I have not yet tried my pounce pad because I don't know a good way to make a stencil that will work well. I've seen a long-armer stitch (without thread) through paper to create a pounce stencil. What other ways work (tracing wheel?), and what kind of paper works best? (I know about the special pounce stencils you can buy, but they are a little pricey for me.)
I've done what that long-armer did with regular printer paper. It really holds up well. I've also tried Golden Threads but you have to be careful no to tear it.
I used pounce for 1 quilt and was disappointed. The stencil keep curling up ~ I don't know how to explain it but it didn't work like I had hoped. Maybe I wasn't doing something right... And like you I don't like the cost of the pounce stencils.
I have also tried chalk, both in pencil for and wheel. The wheel was terrible but I liked the pencil but I went through it so fast that the expense outweighed the benefit. I finally bought Fons & Porter pencil. They have 2 different lead colors, white and regular. Its cost effective and works really well.
Tracing the stencil does take more time but the end result is well worth it I think!
Joy , thanks for the info. I just might check into that ...Barbara
EAT!! SLEEP !! QUILT!!
Sharon, Like you I have not tried the pounce pad. I have seen it used and do have one. I am wondering if blank stencil plastic can be obtained to make your own stencils.
I am a longarm quilter as well and I bought a pounce because I had read that I would need it. Staples has the old fashioned clear overhead projector sheets that work wonderfully. Change Your needle to a Size 18 and stitch without thread. I found out that the pouce is messy and it is very easy to put too much chalk on the quilt. Then I watch another longarmer who had a better approach. Go to Home Depot and get a few of the foam brushes, put your chalk into a zippy and only dip the tip of the foam into the chalk and rub on the stencil lines or holes. Saves on mess and chalk.
I hope this helps,
I hold my stencils down with painter's tape, it holds well and leaves no sticky residue.
Thanks for the tip Judy! I will try that on my next small project and see how it works.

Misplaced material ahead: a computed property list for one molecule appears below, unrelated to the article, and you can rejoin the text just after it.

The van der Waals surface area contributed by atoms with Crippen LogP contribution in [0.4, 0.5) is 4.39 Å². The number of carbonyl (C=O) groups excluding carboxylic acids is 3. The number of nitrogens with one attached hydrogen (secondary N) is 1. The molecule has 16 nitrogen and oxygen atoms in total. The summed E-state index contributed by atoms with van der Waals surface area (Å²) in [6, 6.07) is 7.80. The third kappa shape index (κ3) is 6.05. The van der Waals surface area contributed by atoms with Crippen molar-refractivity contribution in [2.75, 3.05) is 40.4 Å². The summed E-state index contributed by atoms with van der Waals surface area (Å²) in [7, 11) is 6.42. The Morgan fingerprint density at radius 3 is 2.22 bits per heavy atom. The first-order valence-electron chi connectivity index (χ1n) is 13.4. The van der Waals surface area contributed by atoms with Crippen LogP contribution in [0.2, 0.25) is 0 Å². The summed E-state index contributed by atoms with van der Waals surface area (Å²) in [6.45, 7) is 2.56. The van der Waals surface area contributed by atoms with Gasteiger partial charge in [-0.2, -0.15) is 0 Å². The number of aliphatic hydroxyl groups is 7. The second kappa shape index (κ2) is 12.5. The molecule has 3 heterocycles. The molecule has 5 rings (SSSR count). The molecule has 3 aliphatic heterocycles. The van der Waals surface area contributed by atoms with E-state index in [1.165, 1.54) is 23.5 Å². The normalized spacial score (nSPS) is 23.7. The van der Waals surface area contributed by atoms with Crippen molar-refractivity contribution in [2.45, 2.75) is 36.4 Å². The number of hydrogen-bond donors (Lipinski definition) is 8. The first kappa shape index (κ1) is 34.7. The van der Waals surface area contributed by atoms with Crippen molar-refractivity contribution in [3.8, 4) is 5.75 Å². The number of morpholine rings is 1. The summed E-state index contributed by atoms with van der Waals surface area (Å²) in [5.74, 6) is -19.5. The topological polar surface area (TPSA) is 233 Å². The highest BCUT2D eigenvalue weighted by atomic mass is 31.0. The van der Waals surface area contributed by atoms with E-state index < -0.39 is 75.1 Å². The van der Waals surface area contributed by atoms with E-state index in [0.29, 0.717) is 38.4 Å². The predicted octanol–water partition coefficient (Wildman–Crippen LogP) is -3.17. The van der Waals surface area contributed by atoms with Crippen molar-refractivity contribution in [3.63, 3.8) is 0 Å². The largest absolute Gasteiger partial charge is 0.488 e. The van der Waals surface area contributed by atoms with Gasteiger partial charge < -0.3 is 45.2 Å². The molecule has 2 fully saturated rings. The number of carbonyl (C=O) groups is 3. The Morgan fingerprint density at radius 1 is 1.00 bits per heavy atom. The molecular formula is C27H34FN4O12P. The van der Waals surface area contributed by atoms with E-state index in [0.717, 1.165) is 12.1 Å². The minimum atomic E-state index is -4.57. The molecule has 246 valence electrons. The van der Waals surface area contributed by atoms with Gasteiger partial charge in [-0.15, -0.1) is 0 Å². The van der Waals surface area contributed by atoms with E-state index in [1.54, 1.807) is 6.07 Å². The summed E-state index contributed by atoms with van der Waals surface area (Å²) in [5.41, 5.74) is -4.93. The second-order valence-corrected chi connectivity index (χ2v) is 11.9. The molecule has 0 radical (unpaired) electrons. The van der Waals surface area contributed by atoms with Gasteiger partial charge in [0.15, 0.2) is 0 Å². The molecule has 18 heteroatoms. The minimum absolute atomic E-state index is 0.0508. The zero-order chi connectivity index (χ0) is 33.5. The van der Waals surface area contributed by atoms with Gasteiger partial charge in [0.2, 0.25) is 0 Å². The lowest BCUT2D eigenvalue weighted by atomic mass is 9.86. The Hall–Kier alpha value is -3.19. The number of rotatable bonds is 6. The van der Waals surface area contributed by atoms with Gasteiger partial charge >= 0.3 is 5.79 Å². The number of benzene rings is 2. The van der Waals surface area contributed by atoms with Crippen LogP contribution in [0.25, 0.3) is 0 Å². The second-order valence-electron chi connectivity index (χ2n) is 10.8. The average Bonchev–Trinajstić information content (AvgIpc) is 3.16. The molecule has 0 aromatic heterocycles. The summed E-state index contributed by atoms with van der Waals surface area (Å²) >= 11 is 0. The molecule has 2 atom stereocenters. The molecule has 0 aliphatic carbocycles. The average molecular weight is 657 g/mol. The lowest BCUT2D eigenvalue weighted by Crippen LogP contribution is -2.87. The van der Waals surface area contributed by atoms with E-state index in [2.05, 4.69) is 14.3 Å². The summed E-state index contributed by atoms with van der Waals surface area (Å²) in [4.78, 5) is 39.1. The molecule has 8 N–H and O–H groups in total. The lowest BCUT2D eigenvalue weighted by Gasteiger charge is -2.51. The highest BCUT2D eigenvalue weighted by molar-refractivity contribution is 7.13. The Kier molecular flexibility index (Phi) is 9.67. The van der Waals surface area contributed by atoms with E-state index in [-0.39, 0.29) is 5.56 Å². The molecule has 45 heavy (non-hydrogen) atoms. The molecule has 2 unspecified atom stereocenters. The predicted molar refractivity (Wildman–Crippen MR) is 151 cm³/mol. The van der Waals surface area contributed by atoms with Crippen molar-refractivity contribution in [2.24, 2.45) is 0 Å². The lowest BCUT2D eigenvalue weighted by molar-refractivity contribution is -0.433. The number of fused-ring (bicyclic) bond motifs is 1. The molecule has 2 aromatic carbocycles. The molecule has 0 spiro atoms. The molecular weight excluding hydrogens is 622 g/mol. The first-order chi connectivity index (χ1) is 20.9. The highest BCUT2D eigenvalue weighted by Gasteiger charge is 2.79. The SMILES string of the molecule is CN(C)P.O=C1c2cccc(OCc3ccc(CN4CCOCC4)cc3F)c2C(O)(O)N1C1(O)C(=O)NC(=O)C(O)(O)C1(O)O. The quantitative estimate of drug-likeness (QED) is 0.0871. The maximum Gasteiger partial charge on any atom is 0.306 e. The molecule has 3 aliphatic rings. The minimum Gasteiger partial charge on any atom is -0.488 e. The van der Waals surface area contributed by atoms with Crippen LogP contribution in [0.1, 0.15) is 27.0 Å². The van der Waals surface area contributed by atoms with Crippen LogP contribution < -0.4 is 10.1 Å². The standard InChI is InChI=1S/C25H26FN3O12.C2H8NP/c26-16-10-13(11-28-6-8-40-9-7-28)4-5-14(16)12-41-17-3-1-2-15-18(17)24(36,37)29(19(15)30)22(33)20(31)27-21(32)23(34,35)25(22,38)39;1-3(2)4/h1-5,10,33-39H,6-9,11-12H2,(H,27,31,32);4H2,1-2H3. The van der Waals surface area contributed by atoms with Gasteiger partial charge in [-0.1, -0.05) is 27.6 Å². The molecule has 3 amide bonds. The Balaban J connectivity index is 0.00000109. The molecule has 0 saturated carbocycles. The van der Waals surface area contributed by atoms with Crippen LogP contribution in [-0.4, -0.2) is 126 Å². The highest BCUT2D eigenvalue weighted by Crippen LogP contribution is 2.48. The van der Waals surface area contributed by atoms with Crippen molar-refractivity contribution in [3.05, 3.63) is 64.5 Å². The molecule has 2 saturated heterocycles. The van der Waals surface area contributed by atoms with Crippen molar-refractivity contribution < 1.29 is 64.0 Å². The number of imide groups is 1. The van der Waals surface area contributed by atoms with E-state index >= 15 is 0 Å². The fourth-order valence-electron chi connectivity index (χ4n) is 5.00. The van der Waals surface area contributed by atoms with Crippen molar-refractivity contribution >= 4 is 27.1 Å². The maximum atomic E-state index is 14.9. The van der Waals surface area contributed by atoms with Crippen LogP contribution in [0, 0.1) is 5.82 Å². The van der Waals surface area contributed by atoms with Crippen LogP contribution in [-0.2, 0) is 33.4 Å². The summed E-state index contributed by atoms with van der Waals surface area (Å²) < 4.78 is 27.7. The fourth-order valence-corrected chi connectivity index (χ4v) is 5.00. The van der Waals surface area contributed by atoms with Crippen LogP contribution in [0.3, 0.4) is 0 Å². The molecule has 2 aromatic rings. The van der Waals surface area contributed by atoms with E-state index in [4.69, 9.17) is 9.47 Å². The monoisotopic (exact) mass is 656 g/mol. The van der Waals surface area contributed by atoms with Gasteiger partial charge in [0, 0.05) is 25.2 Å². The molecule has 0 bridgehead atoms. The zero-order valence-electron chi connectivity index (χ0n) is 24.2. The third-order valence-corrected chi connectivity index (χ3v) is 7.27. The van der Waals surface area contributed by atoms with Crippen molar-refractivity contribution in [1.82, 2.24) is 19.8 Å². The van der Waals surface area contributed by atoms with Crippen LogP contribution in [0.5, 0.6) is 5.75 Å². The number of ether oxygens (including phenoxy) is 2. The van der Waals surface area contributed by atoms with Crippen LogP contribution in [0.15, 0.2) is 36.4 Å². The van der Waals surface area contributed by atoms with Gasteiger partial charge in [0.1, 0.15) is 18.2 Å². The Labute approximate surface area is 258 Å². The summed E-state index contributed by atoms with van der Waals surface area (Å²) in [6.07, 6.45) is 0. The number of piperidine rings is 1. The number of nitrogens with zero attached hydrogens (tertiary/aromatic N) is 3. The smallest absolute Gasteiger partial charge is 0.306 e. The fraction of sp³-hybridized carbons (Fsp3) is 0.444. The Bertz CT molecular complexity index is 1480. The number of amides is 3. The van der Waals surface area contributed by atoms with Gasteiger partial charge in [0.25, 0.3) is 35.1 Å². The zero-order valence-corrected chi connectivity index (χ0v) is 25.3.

Judy Lee:old fashioned clear overhead projector sheets that work wonderfully.
Super info, Judy! I used to make a LOT of overheads before I retired - and I can see how they would work very well. I stitched some printer paper yesterday to test it out, and right away figured out that I would need a size 18 needle. But even with the 14, the chalk came through pretty well. I loaded up my pounce pad, and rubbed it on the fabric (did not actually pounce it up and down). That worked pretty well. However, It was very messy to fill the pounce pad - so I will also try the foam brush approach. I have some "what was I thinking" fabric that I'll use to practice with on my home sewing machine. Thanks again!
I buy the translucent plastic sheets and cut my own stencils with an exacto knife. I don't find the pounce chalk messy to work with. The trick is to rub it over the stencil, not pounce it as the name would imply. The directions clearly say "rub."
On the banks of the Mississippi River in north central Minnesota (Brainerd lakes area)
MNnancy:I buy the translucent plastic sheets and cut my own stencils with an exacto knife.
So many great suggestions. One nice thing about the projection transparencies, is that you can print direction on them with a laser printer. Nancy, tell me more about the plastic sheets. What size are they? Can you print directly on them? Get them at a hardware store?
Glad to help! I like to be thrifty where I can. I buy the best rulers and such but the everyday little things can save you enough to buy another one of the best items. Did you know that a sharpie, overhead projector sheet and a coloring book can make stencils with, will make almost any theme of childrens quilt? You can also repeat paterns in your fabric this way.
I love sharpies and coloring books to make stencils. You can find some really great stylized patterns in coloring books.
I am an artist as well as a longarm quilter. I like to find or draw different patterns on the stencils, carpet, clothes, wallpaper...etc
Sharon of Raleigh:tell me more about the plastic sheets. What size are they? Can you print directly on them? Get them at a hardware store?
I buy them at quilt shops. They're usually displayed near the pre-cut stencil sheets. They come in different sizes, but I buy the largest I can get. I use them to cut shape templates, too. I used one this weekend to make a 6 1/4" square template for fussy-cutting from a panel. The 18" x 12" sheet cost $2.00. They are a bit heavier than projection transparencies, but they won't go through a printer.